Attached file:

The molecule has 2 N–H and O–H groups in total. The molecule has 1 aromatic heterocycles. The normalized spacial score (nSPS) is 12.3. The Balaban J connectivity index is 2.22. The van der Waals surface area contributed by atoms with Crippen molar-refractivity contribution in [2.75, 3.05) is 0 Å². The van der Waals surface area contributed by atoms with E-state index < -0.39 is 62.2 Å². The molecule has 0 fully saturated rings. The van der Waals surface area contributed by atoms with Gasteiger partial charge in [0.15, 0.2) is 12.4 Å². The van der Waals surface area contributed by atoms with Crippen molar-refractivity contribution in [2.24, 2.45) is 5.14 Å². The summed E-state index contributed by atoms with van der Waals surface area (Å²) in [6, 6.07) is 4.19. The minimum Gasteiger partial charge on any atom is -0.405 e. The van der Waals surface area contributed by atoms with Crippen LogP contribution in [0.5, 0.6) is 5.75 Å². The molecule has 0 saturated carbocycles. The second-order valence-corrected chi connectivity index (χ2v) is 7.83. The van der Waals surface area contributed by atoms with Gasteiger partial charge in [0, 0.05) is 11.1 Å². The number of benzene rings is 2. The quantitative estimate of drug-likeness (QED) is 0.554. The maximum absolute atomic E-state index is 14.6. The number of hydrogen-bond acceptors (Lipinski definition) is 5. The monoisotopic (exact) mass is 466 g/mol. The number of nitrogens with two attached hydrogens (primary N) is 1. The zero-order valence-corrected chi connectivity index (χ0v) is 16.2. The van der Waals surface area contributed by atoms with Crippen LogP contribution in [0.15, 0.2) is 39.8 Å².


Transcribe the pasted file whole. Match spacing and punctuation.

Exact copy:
The molecule has 2 N–H and O–H groups in total. The molecule has 1 aromatic heterocycles. The normalized spacial score (nSPS) is 12.3. The Balaban J connectivity index is 2.22. The van der Waals surface area contributed by atoms with Crippen molar-refractivity contribution in [2.75, 3.05) is 0 Å². The van der Waals surface area contributed by atoms with E-state index < -0.39 is 62.2 Å². The molecule has 0 fully saturated rings. The van der Waals surface area contributed by atoms with Gasteiger partial charge in [0.15, 0.2) is 12.4 Å². The van der Waals surface area contributed by atoms with Crippen molar-refractivity contribution in [2.24, 2.45) is 5.14 Å². The summed E-state index contributed by atoms with van der Waals surface area (Å²) in [6, 6.07) is 4.19. The minimum Gasteiger partial charge on any atom is -0.405 e. The van der Waals surface area contributed by atoms with Crippen LogP contribution in [0.5, 0.6) is 5.75 Å². The molecule has 0 saturated carbocycles. The second-order valence-corrected chi connectivity index (χ2v) is 7.83. The van der Waals surface area contributed by atoms with Gasteiger partial charge in [0, 0.05) is 11.1 Å². The number of benzene rings is 2. The quantitative estimate of drug-likeness (QED) is 0.554. The maximum absolute atomic E-state index is 14.6. The number of hydrogen-bond acceptors (Lipinski definition) is 5. The monoisotopic (exact) mass is 466 g/mol. The number of nitrogens with two attached hydrogens (primary N) is 1. The zero-order valence-corrected chi connectivity index (χ0v) is 16.2. The van der Waals surface area contributed by atoms with Crippen LogP contribution in [0.15, 0.2) is 39.8 Å².